International Debates About Journalism and Public Policy
Earlier this week, Steve Coll of the New America Foundation wrote in the Columbia Journalism Review about the need to update our outdated media policy framework. As we consider his recommendations, it’s worth examining similar debates happening abroad.
Over at SaveTheNews, I have written before about many of the international debates surrounding the future of journalism. Governments around the world are looking at what role policy should take in fostering and supporting journalism and public media in the digital age. Recently, Vox Publica, a website discussing the evolution of Norwegian public media, published an in-depth look at the debates happing in Norway and some of the policy changes under investigation there.
In Norway, newspapers are seen as so vital, they have been exempt from the Value Added Tax, which totals roughly $280 million in subsidies. Newspapers are fighting hard to maintain that subsidy, but with the rise of new digital models, there are a lot of questions about whether it makes sense for so much funding to be going to print. How Norway will update its media policy is the source of much debate.
Interestingly, Vox Publica suggests two policy ideas that have also been a part of the mix here in the US. In thinking about how to construct platform neutral subsidies that can promote innovation and experimentation, as well as support longstanding newsrooms that want to reinvest in journalism, Vox Publica suggests two ideas that aim to subsidize the journalist, not the publication. The first idea has been outlined by Sven Egil Omdal, a Norwegian scholar and journalist, who suggests “supporting journalistic work directly through […] geographically dispersed work grants channeled to talented individuals.” The other notion they examine, promoted by John Nichols and Robert McChesney, but first described by the scholar Ed Baker, is to give tax credits to newsrooms for journalists’ salaries, thereby encouraging outlets to hire journalists, instead of fire them.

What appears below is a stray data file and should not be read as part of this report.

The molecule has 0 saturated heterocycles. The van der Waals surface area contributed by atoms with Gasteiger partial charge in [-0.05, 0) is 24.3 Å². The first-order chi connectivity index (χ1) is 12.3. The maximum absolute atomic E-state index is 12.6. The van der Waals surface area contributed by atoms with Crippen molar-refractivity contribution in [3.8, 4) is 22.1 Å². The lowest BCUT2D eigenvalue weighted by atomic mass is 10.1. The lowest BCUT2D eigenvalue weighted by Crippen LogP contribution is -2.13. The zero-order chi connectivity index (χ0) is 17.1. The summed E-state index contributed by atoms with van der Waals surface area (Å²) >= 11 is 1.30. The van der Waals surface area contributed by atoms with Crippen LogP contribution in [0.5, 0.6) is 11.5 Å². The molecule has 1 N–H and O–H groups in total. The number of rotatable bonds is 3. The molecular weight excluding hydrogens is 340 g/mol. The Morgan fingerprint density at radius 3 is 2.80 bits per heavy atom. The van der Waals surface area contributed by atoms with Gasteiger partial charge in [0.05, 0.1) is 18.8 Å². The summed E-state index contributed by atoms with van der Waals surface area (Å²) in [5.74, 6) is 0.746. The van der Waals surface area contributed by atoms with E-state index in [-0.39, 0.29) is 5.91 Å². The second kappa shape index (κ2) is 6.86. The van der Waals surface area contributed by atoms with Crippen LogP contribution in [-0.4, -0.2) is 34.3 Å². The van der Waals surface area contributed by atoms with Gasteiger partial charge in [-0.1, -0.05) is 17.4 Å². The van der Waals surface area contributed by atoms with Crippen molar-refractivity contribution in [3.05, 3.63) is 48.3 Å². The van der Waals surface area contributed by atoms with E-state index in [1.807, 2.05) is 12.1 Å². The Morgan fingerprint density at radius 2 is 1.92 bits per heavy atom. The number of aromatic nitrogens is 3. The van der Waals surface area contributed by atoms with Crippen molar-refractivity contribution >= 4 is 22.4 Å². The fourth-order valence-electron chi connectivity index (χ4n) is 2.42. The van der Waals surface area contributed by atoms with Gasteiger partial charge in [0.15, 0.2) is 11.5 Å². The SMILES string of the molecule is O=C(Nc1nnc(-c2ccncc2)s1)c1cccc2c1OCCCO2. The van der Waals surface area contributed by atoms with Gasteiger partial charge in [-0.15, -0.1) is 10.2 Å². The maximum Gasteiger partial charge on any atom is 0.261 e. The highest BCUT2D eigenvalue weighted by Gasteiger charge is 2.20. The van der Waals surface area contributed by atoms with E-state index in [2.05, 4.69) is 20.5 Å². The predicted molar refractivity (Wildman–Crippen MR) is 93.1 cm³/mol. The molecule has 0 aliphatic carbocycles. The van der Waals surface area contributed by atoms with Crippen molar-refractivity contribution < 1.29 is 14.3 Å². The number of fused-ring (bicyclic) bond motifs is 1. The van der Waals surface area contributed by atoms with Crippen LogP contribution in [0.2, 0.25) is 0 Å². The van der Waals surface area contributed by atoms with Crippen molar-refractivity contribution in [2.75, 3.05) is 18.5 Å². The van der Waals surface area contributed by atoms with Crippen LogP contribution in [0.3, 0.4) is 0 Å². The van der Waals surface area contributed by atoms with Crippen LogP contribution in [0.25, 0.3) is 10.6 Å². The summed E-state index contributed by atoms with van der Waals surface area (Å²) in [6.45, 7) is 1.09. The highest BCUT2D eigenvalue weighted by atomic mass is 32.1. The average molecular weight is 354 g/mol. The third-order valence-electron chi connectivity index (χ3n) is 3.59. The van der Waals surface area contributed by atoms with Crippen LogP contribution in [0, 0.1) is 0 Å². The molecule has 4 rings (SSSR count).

Vox Publica is clear about the challenges these two models present. Neither, as described in the article, includes enough of a political firewall between politics and the journalists to fully insulate them from undue influence. This was one concern that many journalists raised in response to the Federal Trade Commission’s draft discussion report. The other was focused on the ways in which government subsidies too often benefit old entrenched interests (look at our farm subsidy system, for example).
The authors are aware of this – and actually point out how the current policy does just that: “Today’s tax exemption implies that the five largest newspapers in Norway obtain 40 percent of total press subsidies. The Media Support Committee will need to provide a very good justification should this situation continue.”
Steve Coll also addresses this question in his CJR piece:
When it comes to media policy reform, it is fair […] to worry about an inherent bias toward large, professional organizations. This bias has been present, to cite one example, in the regulation of cable franchises at the county and city levels of government backed by federal law. That regime of rules was supposed to seed innovation on subsidized public, educational, and government channels. In many jurisdictions, it hasn’t. New policy ideas should be interrogated for biases against small innovators and cleansed of them where possible.
As our media policy framework is debated at home and abroad, we need to be part of the discussion to ensure that any policy protects the First Amendment, encourages innovation and fosters a stronger news ecosystem for our communities and our democracy.